Continuation of Research on Consumer Directed Health Plans: Does Access to Transparent Provider Quality and Cost Information Affect Health Care Cost and Utilization of Preventive Services?. Introduction


Consumer Directed Health Plans (CDHPs) are designed to engage consumers more directly in their health care purchases. The primary conceptual model is that CDHPs will make cost and quality information evident to the consumer, usually through the Internet, thus creating a more efficient health care market. To date, however, all empirical research on CDHPs has focused on their impact on cost and utilization. A critical missing element of the research is evidence that CDHPs affect health plan participants by creating incentives for consumers to ‘shop’ for services that give them the best value. A common concern about CDHPs is the lack of information for consumers to engage in retail shopping for health care purchases. Recently, this lack of information has fueled a call for ‘transparency’ in metrics on provider quality and efficiency.

Other than some web sites that provide hypothetical cost impacts from changing a prescription from brand to generic drugs, or switching from a retail pharmacy to mail-order, information on cost and quality transparency is not available. One exception is medical provider rankings based on quality and cost-efficiency metrics. For example, UnitedHealth Group (UHG) has developed a ‘star ranking’ system for their providers where any patient can see the ranking of a provider and determine if they want to stay with their current provider or upgrade to a higher-ranked provider. In a world of CDHPs where the consumer has ‘skin in the game’ through increased cost sharing for medical care, such a provider ranking system has the potential to be used by consumers and possibly to affect their health care cost and utilization.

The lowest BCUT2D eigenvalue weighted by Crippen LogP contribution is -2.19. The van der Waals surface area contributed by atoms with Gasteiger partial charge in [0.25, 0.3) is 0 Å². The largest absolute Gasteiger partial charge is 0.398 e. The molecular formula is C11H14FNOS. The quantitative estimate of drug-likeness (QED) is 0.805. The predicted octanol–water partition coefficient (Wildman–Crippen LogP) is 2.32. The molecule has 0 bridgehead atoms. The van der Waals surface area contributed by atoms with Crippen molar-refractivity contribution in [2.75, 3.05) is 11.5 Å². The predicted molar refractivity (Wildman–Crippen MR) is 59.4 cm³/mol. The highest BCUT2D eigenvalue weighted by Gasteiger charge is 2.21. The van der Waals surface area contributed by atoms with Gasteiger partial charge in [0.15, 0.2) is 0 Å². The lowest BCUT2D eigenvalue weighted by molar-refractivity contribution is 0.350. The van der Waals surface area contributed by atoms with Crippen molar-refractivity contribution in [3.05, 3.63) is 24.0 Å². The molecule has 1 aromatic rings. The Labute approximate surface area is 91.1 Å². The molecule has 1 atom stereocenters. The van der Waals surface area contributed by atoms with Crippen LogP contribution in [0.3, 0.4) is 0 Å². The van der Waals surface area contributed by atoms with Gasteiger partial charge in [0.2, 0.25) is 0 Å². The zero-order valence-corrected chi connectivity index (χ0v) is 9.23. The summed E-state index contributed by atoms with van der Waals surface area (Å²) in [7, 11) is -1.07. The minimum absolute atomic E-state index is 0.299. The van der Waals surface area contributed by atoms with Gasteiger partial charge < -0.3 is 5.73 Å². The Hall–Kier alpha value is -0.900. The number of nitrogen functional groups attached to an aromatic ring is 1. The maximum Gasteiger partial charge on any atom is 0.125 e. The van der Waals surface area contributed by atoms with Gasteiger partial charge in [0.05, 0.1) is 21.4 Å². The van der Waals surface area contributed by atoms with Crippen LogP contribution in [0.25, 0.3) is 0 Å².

Working with UHG, we obtained the provider quality and efficiency rankings posted on UHG’s web site since 2006. Using claims data from enrollees representing almost 4,000 covered lives in two firms where UHG was the sole provider of health insurance, we are able to address two research questions:

1) Did patients switch to higher-quality and more-efficient doctors when the provider rankings became available?

2) What is the effect of switching on total expenditures, out-of-pocket expenditures, and use of preventive services?

Addressing these questions identifies the likelihood that transparent provider quality and cost information will have a meaningful impact on the health care system of the United States.

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